Listen. Partner. Follow Through: Community Engagement Principles

How Yolo County Library created successful new ESL programs

Lucille Windsor /

Originally written and published on 22 June 2021 to LinkedIn by Lucille Windsor, a Library Services Consultant focusing on OCLC Wise, a community engagement system.

An ESL class at Yolo County Library

The best part of my job at OCLC is getting to hear about the impactful programs and activities that libraries create to solve community problems and help transform lives. I recently got the chance to talk to Nancy Pacheco and Elizabeth Gray from the Yolo County Library in California, USA, about a series of new ESL programs they created that are doing just that.

While ESL programs at public libraries are nothing new, what struck me as really important about the Yolo County program is how Nancy, the library's Outreach Specialist and Literacy Program Coordinator, incorporated community engagement principles into every step of the program development process.

Step one… listen

The library’s objective was to respond to community needs and build trust among a group that hasn’t traditionally used the library as much. The rural population of Yolo County includes many who struggle with daily activities because of distance from resources and lack of fluency in English. These needs were voiced through community discussions, which also surfaced a lack of adult education opportunities—ranked as one of the top six priorities for one of the local branches.

To further determine the needs of this group, Nancy met with some of the Spanish speakers in the community and asked people to rate the basic skill resources that might be the focus of a beginning ESL program for adult learners; they were most interested in basic reading, writing, speaking and communicating with their child's teacher.

Step two… partner

What became clear to Nancy during her conversations was that to be successful, the community needs to be involved in the creation and implementation of the programs. More than just being passive learners or audience-members, they wanted to be active participants. This took several forms:

  • Leveraging relationships with organizations already working with Hispanic community (RISE)
  • On-site childcare provided by trusted community members during the events
  • Meals provided for participants
  • Incentives to attend
  • Work with ESL instructors from the local community college

Also, because the events had a set capacity (which they maxed out!), the library reminded registrants of how important it was to actually attend, since the seats wouldn’t be available for others.

Step three... follow through

Youth activity at ESL class at Yolo County Library

When it was rolled out, "Beginning Life Skills for Rural Caregivers" provided two series of classes for Spanish-speaking adult caregivers with children in Esparto, California and a third in Winters, California. Because Nancy had incorporated community engagement principles throughout the program development, they knew that the programs themselves would be both culturally relevant and would meet each participant's literacy needs.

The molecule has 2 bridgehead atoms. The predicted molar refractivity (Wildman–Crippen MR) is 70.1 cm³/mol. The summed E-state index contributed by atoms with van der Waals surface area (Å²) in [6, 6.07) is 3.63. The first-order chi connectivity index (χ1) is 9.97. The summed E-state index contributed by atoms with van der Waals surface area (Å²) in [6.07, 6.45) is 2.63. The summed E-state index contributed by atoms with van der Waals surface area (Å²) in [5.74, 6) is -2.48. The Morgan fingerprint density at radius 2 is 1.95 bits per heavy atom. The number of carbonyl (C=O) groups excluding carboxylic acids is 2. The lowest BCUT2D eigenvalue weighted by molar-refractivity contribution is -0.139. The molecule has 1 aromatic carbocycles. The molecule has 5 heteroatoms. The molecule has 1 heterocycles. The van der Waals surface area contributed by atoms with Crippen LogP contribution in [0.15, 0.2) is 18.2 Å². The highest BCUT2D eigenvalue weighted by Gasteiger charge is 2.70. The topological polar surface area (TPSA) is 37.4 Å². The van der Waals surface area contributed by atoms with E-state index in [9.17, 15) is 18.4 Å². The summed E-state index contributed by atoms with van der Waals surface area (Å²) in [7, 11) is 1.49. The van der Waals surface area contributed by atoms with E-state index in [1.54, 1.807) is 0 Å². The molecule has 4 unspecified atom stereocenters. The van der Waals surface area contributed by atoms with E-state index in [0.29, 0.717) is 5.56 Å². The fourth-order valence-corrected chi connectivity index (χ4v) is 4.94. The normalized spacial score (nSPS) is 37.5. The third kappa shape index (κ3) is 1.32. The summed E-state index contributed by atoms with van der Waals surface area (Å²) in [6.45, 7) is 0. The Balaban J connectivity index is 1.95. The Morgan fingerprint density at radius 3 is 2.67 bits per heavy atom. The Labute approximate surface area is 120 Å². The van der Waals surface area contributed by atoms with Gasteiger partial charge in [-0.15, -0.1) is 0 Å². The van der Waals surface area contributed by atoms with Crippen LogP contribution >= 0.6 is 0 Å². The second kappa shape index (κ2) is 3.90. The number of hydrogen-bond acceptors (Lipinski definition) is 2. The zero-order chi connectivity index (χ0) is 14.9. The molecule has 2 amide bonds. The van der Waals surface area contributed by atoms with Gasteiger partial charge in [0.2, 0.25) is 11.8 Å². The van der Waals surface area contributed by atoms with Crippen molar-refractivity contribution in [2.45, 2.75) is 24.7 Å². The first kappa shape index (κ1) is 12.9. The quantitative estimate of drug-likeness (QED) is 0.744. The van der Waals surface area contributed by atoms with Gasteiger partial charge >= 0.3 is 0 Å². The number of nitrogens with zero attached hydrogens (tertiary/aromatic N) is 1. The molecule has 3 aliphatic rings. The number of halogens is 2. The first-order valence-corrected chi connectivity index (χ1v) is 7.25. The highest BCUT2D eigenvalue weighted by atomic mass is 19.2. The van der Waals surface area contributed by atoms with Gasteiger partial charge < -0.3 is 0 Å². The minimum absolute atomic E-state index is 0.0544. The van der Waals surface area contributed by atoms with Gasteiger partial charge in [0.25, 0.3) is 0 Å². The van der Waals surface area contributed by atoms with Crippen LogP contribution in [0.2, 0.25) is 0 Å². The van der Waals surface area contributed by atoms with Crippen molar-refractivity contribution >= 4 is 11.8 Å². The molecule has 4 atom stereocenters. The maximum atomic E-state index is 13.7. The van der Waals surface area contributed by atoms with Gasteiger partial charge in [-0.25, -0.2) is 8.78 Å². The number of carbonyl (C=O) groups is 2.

At least as important, though, was that this provided a foundation for an ongoing relationship with the library. Attendees learned about new educational opportunities for adults and children, increased their trust in people serving as cross cultural navigators in their communities, and gained confidence about the educational pathways available to them. And stats from the program underscore its impact:

  • 11 out of 20 participants enrolled in a community college ESL course.
  • 6 participants were paired with a Yolo Reads Adult Literacy tutor.
  • 11 of the 20 registered for new library cards.
  • 100 percent of the participants who are parents were able to successfully communicate with a child's teacher or other provider after taking this course.

The best part

Participants after completing ESL class at Yolo County Library

I got to spend some time on a Zoom call with Nancy and Elizabeth where they shared with me, in detail, their experiences. And I was really struck by something Nancy said:

“Without trust you can proceed, but not succeed.”

From a process perspective, you can look at Yolo County’s community engagement activities and be impressed at how they impacted creation and roll-out of the program. But that doesn’t get to the best part about community-centered programming. The best part is: building trust.

These programs began well before the COVID-19 pandemic. But the trust built within the local Latinx communities was a resource that helped connect to and better serve this community during the past year. Because these programs were built on a foundation of community engagement with consistent communication, shared resiliency, and local educational partnerships, that foundation supported the success of other activities.

Nancy and Elizabeth—thank you so much for your time! I loved hearing more about these programs, and getting the chance to learn more about Yolo County Library. Your work is not only vital for your community, but an important inspiration to others.


Photos provided courtesy Yolo County Library, used with permission.

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